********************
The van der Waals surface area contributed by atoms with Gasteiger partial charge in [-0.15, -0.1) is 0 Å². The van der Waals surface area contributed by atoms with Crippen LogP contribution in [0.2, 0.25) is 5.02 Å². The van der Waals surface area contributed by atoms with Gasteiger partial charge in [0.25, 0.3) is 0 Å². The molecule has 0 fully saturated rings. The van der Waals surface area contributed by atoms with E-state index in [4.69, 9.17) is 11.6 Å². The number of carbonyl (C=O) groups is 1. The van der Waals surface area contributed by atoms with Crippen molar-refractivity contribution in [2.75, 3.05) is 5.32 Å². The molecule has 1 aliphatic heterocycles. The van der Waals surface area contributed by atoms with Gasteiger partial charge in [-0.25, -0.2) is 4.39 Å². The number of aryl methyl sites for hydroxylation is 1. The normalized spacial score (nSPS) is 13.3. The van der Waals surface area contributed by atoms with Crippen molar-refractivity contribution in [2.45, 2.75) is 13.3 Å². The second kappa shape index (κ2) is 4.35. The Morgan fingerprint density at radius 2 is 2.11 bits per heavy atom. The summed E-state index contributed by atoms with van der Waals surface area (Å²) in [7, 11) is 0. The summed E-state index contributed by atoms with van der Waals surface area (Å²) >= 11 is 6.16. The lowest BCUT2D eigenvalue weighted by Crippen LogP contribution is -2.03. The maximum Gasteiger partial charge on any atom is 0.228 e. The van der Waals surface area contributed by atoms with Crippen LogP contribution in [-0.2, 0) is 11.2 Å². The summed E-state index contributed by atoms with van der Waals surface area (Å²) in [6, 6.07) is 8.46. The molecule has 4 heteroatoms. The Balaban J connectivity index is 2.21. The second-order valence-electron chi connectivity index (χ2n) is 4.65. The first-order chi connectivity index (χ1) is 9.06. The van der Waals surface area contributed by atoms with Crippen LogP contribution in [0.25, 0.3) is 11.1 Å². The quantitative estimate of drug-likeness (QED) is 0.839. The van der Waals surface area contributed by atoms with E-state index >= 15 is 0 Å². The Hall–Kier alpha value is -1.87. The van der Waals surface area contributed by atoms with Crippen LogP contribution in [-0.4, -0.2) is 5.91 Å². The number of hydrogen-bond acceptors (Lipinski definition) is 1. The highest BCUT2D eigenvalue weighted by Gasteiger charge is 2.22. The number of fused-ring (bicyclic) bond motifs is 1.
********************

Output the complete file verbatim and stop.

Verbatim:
The van der Waals surface area contributed by atoms with Gasteiger partial charge in [-0.15, -0.1) is 0 Å². The van der Waals surface area contributed by atoms with Crippen LogP contribution in [0.2, 0.25) is 5.02 Å². The van der Waals surface area contributed by atoms with Gasteiger partial charge in [0.25, 0.3) is 0 Å². The molecule has 0 fully saturated rings. The van der Waals surface area contributed by atoms with E-state index in [4.69, 9.17) is 11.6 Å². The number of carbonyl (C=O) groups is 1. The van der Waals surface area contributed by atoms with Crippen molar-refractivity contribution in [2.75, 3.05) is 5.32 Å². The molecule has 1 aliphatic heterocycles. The van der Waals surface area contributed by atoms with Gasteiger partial charge in [-0.25, -0.2) is 4.39 Å². The number of aryl methyl sites for hydroxylation is 1. The normalized spacial score (nSPS) is 13.3. The van der Waals surface area contributed by atoms with Crippen molar-refractivity contribution in [2.45, 2.75) is 13.3 Å². The second kappa shape index (κ2) is 4.35. The Morgan fingerprint density at radius 2 is 2.11 bits per heavy atom. The summed E-state index contributed by atoms with van der Waals surface area (Å²) in [7, 11) is 0. The summed E-state index contributed by atoms with van der Waals surface area (Å²) >= 11 is 6.16. The lowest BCUT2D eigenvalue weighted by Crippen LogP contribution is -2.03. The maximum Gasteiger partial charge on any atom is 0.228 e. The van der Waals surface area contributed by atoms with Crippen LogP contribution in [-0.2, 0) is 11.2 Å². The summed E-state index contributed by atoms with van der Waals surface area (Å²) in [6, 6.07) is 8.46. The molecule has 4 heteroatoms. The Balaban J connectivity index is 2.21. The second-order valence-electron chi connectivity index (χ2n) is 4.65. The first-order chi connectivity index (χ1) is 9.06. The van der Waals surface area contributed by atoms with Crippen LogP contribution in [0.25, 0.3) is 11.1 Å². The quantitative estimate of drug-likeness (QED) is 0.839. The van der Waals surface area contributed by atoms with E-state index >= 15 is 0 Å². The Hall–Kier alpha value is -1.87. The van der Waals surface area contributed by atoms with Crippen LogP contribution in [-0.4, -0.2) is 5.91 Å². The number of hydrogen-bond acceptors (Lipinski definition) is 1. The highest BCUT2D eigenvalue weighted by Gasteiger charge is 2.22. The number of fused-ring (bicyclic) bond motifs is 1.